Cyber-actors (or “hackers”) are targeting businesses to obtain any and all information that might have some form of value. It is imperative that companies have a set of steps in place to respond quickly for the sake of those affected and to comply with any and all regulating state or federal authorities, such as any applicable State Attorney General’s offices.
The Occupational Safety and Health Administration (OSHA) released two memos regarding the COVID-19 pandemic: one regarding employer’s record-keeping requirement; one regarding process and procedures for investigations.
If you are - or work for - an employer dealing with layoffs, furloughs, or separations, it is important for you to be vigilant in reviewing the Charge Statements issued by Indiana’s Department of Workforce Development (DWD).
The U.S. Equal Employment Opportunity Commission (“EEOC”) released updated guidance for employers on how to balance the protection of employees’ rights with efforts to maintain a safe workplace during the COVID-19 pandemic.
Anthony Stites was a presenter at the 56th Annual Indiana HR Virtual Conference. His video presentation was titled "Real Life Scenarios Handling Transgender and Sexual Orientation Issues in the Workplace."
With the Coronavirus pandemic human resource professionals, business owners and those in management are being called on to make decisions almost hourly. This pages includes a few helpful links to state and federal agencies.
On December 13, 2019, the National Labor Relations Board (the Board) announced major changes to its union election rules. Expected to take effect on April 16, 2020, the new rules modify what is commonly known as the "quickie election rules" or "ambush election rules."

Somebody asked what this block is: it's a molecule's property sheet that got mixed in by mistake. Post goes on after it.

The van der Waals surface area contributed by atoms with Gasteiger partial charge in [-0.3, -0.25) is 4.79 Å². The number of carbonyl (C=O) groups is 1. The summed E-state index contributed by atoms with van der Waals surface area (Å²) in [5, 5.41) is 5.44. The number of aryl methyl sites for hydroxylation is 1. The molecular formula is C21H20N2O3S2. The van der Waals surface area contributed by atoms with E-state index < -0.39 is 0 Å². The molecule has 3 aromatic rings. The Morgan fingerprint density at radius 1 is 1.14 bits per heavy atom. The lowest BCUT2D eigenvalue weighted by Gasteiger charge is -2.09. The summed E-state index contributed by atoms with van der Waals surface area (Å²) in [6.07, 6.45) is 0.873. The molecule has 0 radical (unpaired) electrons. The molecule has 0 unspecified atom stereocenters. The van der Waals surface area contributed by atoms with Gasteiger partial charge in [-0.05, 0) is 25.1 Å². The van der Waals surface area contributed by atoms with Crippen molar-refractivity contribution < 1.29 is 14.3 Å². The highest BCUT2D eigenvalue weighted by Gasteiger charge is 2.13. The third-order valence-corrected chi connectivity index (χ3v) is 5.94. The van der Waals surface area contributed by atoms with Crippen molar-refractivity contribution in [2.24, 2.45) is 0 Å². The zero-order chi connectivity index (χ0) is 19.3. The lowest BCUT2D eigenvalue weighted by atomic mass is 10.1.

Employment contracts frequently include restrictions on an employee’s ability to work for a competitor (non-competition clause) or to solicit the employer’s employees or customers (non-solicitation clause) for a period of time after the employee’s employment ceases.
An employer must respect employees’ privacy rights when conducting internal investigations in response to a claim or allegation. However, at the same time, it is necessary and important for the employer to obtain all of the relevant factual information. In most instances, the investigation must be conducted promptly and thoroughly.
An internal investigation has been completed, but now a decision must be reached. If the investigation related to a claim or allegation that will result in discipline, the investigator must, usually, discern credibility of witnesses and relevant comfort levels with the information gathered.
Rachel Steinhofer was a presenter at the October meeting of the American Payroll Association’s Fort Wayne Chapter. She presented on the Family Medical Leave Act and the Americans with Disabilities Act.
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